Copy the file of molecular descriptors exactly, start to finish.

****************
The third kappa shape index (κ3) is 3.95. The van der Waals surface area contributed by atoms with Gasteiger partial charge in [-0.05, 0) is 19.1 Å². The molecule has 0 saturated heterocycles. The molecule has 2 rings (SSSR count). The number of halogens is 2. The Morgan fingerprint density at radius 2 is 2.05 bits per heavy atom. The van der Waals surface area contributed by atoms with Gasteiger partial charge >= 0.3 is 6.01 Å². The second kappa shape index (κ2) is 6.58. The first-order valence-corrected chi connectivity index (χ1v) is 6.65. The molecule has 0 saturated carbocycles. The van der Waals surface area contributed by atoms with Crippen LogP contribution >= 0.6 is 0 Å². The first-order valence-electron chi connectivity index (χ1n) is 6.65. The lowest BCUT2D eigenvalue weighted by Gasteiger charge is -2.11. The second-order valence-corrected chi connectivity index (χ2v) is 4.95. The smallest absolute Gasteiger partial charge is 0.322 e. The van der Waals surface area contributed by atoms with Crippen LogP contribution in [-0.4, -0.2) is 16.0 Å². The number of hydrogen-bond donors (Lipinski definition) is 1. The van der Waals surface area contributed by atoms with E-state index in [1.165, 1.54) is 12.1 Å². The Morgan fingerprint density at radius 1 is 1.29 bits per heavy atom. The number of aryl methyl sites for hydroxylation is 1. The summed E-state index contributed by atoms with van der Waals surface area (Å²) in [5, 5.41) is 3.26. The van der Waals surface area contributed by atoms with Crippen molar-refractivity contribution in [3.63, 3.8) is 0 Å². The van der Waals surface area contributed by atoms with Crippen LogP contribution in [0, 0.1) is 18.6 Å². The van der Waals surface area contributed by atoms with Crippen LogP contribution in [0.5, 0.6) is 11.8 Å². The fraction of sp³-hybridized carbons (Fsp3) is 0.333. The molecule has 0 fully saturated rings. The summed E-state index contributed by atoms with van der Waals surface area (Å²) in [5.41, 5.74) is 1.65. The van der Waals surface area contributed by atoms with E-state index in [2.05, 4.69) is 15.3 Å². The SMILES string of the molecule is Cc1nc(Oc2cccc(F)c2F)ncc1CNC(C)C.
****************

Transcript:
The third kappa shape index (κ3) is 3.95. The van der Waals surface area contributed by atoms with Gasteiger partial charge in [-0.05, 0) is 19.1 Å². The molecule has 0 saturated heterocycles. The molecule has 2 rings (SSSR count). The number of halogens is 2. The Morgan fingerprint density at radius 2 is 2.05 bits per heavy atom. The van der Waals surface area contributed by atoms with Gasteiger partial charge >= 0.3 is 6.01 Å². The second kappa shape index (κ2) is 6.58. The first-order valence-corrected chi connectivity index (χ1v) is 6.65. The molecule has 0 saturated carbocycles. The van der Waals surface area contributed by atoms with Crippen LogP contribution >= 0.6 is 0 Å². The first-order valence-electron chi connectivity index (χ1n) is 6.65. The lowest BCUT2D eigenvalue weighted by Gasteiger charge is -2.11. The second-order valence-corrected chi connectivity index (χ2v) is 4.95. The smallest absolute Gasteiger partial charge is 0.322 e. The van der Waals surface area contributed by atoms with Crippen LogP contribution in [-0.4, -0.2) is 16.0 Å². The number of hydrogen-bond donors (Lipinski definition) is 1. The van der Waals surface area contributed by atoms with E-state index in [1.165, 1.54) is 12.1 Å². The Morgan fingerprint density at radius 1 is 1.29 bits per heavy atom. The number of aryl methyl sites for hydroxylation is 1. The summed E-state index contributed by atoms with van der Waals surface area (Å²) in [5, 5.41) is 3.26. The van der Waals surface area contributed by atoms with Crippen molar-refractivity contribution in [3.63, 3.8) is 0 Å². The van der Waals surface area contributed by atoms with Crippen LogP contribution in [0, 0.1) is 18.6 Å². The van der Waals surface area contributed by atoms with Crippen LogP contribution in [0.5, 0.6) is 11.8 Å². The fraction of sp³-hybridized carbons (Fsp3) is 0.333. The molecule has 0 fully saturated rings. The summed E-state index contributed by atoms with van der Waals surface area (Å²) in [5.41, 5.74) is 1.65. The van der Waals surface area contributed by atoms with E-state index in [2.05, 4.69) is 15.3 Å². The SMILES string of the molecule is Cc1nc(Oc2cccc(F)c2F)ncc1CNC(C)C.